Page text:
Hi Howard, as to the size of harps suitable for performance in public places, I can’t say much. Partly it has to do with the model of the harp and partly with suitable amplication.
The L&H Prelude is very popular with people who love a classical harp sound and who may like to play a pedal harp later and/or because it offers a lot of harp for a relatively nice price. I have no intention to buy a pedal harp, mainly because I can play everything I want to play on my Prelude.
You said you saw a second hand Prelude being offered. Some older Preludes have 38 strings instead of 40 strings and these old harps miss the low A and the low B. No big problem, but I would really miss these two lowest strings.
As far as comparing a L&H Prelude to a Salvi Ana. In Europe (where I live, but perhaps not in the US) the Salvi Ana’s are not strung with pedal gut, but with folk gut. I prefer the sound of pedal gut, but this is personal. There are lots of people who prefer the sound of a Salvi Ana.
There are three main reasons why I bought a Prelude:
1. I prefer the sound of the strings of the higher register of the Prelude, as these strings sounds warmer and richer in my ears (even with the nylon strings that nowaday are on the higher strings and which can be changed into pedal gut strings after a year or so when the harp has completely stabilized)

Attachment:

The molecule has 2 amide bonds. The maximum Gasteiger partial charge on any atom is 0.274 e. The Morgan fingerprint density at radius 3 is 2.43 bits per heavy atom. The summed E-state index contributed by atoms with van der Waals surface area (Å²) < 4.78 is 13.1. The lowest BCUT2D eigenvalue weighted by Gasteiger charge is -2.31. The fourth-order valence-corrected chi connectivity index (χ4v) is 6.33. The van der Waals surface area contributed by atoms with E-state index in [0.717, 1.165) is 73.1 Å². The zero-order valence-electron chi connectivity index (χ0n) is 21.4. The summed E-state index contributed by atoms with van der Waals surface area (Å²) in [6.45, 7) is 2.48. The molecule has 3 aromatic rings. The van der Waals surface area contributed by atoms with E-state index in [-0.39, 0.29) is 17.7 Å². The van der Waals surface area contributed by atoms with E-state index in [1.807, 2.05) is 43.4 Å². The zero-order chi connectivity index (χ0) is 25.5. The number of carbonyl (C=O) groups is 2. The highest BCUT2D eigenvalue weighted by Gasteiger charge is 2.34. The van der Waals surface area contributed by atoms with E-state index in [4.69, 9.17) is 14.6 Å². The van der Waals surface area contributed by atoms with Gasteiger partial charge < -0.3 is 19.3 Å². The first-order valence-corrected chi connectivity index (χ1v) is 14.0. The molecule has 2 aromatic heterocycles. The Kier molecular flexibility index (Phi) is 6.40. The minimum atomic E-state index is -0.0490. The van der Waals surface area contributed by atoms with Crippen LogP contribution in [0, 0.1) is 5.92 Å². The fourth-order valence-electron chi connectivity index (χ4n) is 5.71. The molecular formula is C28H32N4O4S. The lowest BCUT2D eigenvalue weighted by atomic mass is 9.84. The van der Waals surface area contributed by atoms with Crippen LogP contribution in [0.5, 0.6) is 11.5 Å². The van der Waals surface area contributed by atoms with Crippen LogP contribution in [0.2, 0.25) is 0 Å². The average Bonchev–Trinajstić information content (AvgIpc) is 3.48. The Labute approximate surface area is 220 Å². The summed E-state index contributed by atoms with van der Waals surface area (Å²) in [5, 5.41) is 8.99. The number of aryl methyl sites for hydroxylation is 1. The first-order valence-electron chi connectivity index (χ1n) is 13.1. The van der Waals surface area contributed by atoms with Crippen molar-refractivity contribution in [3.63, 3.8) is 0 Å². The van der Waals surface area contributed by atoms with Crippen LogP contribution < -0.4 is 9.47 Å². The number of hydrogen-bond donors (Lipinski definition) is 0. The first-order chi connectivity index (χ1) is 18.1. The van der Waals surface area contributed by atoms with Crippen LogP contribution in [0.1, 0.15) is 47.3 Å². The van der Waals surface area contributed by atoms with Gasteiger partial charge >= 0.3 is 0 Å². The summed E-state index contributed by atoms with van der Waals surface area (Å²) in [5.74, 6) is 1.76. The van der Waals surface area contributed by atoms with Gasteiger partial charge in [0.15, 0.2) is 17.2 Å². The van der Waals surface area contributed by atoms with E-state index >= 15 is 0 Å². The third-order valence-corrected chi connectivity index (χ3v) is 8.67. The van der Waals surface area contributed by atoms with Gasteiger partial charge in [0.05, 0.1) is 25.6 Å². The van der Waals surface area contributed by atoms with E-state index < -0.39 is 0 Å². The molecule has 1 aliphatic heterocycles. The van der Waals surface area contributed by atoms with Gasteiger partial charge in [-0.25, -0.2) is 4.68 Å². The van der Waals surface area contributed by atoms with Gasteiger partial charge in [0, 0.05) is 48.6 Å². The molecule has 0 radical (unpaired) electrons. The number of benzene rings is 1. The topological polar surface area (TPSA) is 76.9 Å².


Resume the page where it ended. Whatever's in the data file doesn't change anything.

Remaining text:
2. The Performance levers of the Prelude work nicer than the Chinese ‘plug-and-play’levers of the Salvi’s. I have heard though that these have recently improved, so maybe, this isn’t relevant any longer.
3. The L&H Prelude is a lot cheaper than the Salvi Ana (at least in Europe).
As to cross strings and double strings: these are nice when you like to invent your own arrangements. There are a few books that I know of. When you like to play classical lever harp repertoire, I would buy a… lever harp. 🙂
Celtic ornamentation is seldom written out. There are several embellishments which one can choose to eh.. embellish celtic songs. There’s a book from the eighties: Allison Kinnaird ‘The Small Harp: a Step by Step Tutor’ which explains several of the embellishments in Scots music. It comes with a cassette… There must be newer methods, but I don’t know them.
Anyway, to play celtic music, you’d better not choose a harp with pedal gut tension, or it would be rather hard to play the very heavy strings very quickly and still sound nice. If you love celtic music, perhaps one of the Dusty nylon strung harps would be a better fit.
If you don’t have a car, I think it’s relevant to consider how you plan to transport your harp to the places you like to perform.
As to the way the harp is tilted: it should be supported by the floor and just rest very lightly to your shoulder. You could also use your knees to stabilize the harp. The strings should be (almost) perfectly vertically while you play.